Flour tortillas are made with fat, but corn tortillas aren't. That's one of the unspoken rules of Mexican cuisine.
But why? And what happens if you break the rules?!!
Let's find out...
Making Corn Tortillas With Some Lard
I'll go through the process of making corn tortillas in this post, but if you're new to them then definitely check out the Homemade Corn Tortillas post as it has all the tips you'll need to make a frustration-free batch.
I've been going with Bob's Red Mill Masa Harina lately, but there are other brands that will give you good results too. Here are the 3 main brands you can choose from.
A traditional recipe for corn tortillas, fat-free, looks like this:
2 cups Masa Harina What exactly is Masa Harina?
1/2 teaspoon salt
1.5 cups warm water
So I'll use that as a starting point, but I'll cut it in half for all of these test batches.
First up we'll make a normal, fat-free batch and compare it to a batch made with some lard.
I'm using home-rendered lard. If you're curious about it then check out this lard post. Store-bought could work too, but I tend to stay away from the lard in the baking aisle as it is hydrogenated.
So each of these batches will use:
1 cup Masa Harina
1/4 teaspoon salt
0.75 cup warm water
And we'll add a single tablespoon of lard to the batch on the left.
Combine using a spoon or spatula, and then I usually dump it onto a work surface and use my hands to finish it.
Sometimes it can help to add those final bits of water incrementally to help get the consistency of the dough right.
If it's sticking to your hands then there's a bit too much water and you can just add a sprinkling of Masa Harina to dry it out. Conversely, if it's crumbly and not coming together then you need to add more water.
Pull off a golfball-sized chunk and roll it between your hands.
I use a Ziploc to surround the dough ball when flattening it.
And to prove that you don't need a tortilla press, I used a casserole dish to flatten these dough balls.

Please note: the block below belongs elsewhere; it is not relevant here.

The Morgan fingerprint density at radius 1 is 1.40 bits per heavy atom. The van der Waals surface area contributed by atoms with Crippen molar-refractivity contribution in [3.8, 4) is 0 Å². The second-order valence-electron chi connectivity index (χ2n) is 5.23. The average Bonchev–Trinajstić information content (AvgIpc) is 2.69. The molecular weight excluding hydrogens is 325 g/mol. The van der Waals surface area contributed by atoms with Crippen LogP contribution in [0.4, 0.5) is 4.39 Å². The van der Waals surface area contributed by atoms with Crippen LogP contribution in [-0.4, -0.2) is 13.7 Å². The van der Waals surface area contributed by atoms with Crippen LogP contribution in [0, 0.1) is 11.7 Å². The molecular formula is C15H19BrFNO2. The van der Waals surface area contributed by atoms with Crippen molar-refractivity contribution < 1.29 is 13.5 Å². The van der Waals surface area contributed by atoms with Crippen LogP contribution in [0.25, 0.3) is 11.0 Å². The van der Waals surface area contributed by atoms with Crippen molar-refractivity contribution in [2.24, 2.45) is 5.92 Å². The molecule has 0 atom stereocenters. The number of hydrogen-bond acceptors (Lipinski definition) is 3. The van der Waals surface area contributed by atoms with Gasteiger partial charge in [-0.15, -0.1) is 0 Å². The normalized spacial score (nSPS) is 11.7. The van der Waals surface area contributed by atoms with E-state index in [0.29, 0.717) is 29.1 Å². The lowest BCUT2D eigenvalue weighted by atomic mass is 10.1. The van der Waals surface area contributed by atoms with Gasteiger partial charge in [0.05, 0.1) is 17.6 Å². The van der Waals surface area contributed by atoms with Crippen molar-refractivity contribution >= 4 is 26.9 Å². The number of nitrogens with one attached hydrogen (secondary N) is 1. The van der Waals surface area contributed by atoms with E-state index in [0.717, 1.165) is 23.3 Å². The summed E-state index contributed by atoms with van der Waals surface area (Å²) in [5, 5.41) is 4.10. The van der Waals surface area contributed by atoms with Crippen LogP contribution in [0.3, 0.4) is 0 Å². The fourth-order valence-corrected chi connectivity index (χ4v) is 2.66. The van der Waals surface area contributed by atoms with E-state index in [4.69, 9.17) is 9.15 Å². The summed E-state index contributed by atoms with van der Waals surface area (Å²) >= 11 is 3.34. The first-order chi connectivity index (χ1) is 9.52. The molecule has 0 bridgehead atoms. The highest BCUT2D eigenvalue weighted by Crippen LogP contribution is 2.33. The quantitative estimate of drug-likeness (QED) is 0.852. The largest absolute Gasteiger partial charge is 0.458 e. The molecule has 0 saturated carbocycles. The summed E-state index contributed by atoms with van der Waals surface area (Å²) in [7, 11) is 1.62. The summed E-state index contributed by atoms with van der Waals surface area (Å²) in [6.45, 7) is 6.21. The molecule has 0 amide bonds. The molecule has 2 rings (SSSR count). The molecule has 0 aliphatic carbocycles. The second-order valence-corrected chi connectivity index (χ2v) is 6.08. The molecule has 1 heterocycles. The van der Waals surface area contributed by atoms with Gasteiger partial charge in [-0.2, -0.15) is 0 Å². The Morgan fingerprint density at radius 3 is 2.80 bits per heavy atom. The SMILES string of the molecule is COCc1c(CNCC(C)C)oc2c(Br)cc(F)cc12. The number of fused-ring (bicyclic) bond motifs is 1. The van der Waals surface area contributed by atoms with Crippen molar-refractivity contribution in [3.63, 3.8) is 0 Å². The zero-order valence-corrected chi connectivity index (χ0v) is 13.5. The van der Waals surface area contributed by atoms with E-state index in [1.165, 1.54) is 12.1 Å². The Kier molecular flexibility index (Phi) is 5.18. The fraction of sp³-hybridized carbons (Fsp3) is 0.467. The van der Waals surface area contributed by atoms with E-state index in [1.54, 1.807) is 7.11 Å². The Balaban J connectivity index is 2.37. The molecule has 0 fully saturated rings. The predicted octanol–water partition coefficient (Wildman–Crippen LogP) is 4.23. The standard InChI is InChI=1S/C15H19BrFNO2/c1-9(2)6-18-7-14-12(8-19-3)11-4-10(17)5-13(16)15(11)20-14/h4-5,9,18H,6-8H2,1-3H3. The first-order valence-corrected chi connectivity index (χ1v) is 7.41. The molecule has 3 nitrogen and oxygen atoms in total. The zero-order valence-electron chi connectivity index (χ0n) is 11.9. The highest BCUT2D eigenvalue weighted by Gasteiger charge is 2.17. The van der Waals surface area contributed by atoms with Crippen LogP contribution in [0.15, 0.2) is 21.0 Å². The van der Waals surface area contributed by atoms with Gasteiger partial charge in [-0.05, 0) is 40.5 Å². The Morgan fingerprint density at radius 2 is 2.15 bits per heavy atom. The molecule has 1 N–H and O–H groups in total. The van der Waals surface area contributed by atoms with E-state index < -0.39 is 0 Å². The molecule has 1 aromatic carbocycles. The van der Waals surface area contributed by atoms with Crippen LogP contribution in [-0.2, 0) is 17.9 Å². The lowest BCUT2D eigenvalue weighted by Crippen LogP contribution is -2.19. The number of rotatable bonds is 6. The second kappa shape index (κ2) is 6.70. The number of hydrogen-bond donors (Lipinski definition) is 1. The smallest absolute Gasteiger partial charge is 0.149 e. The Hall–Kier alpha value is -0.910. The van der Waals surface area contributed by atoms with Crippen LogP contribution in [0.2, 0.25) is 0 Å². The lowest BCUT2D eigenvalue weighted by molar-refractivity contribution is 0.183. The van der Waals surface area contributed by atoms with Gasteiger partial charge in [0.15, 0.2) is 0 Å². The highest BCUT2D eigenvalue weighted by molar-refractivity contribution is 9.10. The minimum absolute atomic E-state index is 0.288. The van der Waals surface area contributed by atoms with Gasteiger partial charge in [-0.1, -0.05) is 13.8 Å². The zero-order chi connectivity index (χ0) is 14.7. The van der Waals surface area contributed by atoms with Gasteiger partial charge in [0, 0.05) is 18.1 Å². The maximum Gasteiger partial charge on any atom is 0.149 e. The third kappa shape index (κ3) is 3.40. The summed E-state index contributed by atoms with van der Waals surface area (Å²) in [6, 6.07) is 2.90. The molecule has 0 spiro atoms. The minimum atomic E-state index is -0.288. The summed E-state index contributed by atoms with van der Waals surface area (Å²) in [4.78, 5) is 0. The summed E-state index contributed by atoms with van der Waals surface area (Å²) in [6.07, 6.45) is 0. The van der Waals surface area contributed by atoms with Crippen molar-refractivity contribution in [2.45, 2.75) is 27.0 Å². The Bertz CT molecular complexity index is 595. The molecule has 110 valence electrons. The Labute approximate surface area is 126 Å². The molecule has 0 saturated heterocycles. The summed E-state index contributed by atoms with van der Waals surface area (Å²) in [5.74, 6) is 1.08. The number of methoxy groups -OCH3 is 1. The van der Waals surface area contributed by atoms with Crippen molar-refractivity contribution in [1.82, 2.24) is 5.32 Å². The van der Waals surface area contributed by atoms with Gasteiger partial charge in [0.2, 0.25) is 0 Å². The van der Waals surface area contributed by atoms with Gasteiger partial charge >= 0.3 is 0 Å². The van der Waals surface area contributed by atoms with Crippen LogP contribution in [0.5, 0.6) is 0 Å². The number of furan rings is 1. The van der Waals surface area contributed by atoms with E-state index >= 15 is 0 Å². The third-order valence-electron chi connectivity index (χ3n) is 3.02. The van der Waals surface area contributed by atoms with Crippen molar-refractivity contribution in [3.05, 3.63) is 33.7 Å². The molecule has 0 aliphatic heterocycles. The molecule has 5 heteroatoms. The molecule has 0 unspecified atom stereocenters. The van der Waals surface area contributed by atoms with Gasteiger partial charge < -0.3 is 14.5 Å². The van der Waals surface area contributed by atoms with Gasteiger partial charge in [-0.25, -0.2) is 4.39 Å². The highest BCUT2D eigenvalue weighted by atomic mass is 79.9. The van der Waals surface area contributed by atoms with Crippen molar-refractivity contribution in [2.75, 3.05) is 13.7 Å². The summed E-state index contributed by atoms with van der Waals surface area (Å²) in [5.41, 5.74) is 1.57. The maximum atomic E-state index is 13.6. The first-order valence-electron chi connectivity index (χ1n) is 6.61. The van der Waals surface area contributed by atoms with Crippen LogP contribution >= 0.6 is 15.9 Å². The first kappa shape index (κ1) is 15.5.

Add the flattened tortilla to a pre-heated dry skillet and flip after 10 seconds, then let each side cook for 45-60 seconds or until light brown spots are forming on the underside. Just over medium heat does the job on my stove.
So here they are side by side, with the lard batch on the left:
Yes, most of these batches will look identical, but what about the flavor?!!
First I should mention that both are significantly better than store-bought tortillas, so that's the baseline that we're starting with.
The batch made with lard definitely has a bump in flavor. They are a little more savory, almost a little more salty too, and they are definitely capable of being eaten on their own.
Good to know!
Next, I wanted to test out the lard amount so I made a batch with double the lard, i.e. two tablespoons of lard were added to a single cup of Masa Harina.
Doubling the lard made the dough lighter and almost a little fluffy, and it came together much more readily than fat-free batches.
But once cooked the flavor seemed nearly identical to the batch made with a single tablespoon of lard. I was a little surprised by this, but good to know!
I was also curious to see if doubling the lard would make them crisp up a little more in the skillet, with visions of a half tortilla, half tostada creation that would revolutionize my kitchen.
But alas, they did not crisp up at all in the skillet! In fact they seemed to cook almost identically to the batch made with a single tablespoon of lard.
I also wanted to test out different fats so I made batches with olive oil and butter.
So in the above pic the batch on the left has a single tablespoon of olive oil, and the batch on the right has a single tablespoon of melted butter.
And the taste result?
Hmmm....there was no taste improvement at all for the olive oil batch. In fact I got a scent of the olive oil I used and now I know that I don't want that flavor in my corn tortillas 🙂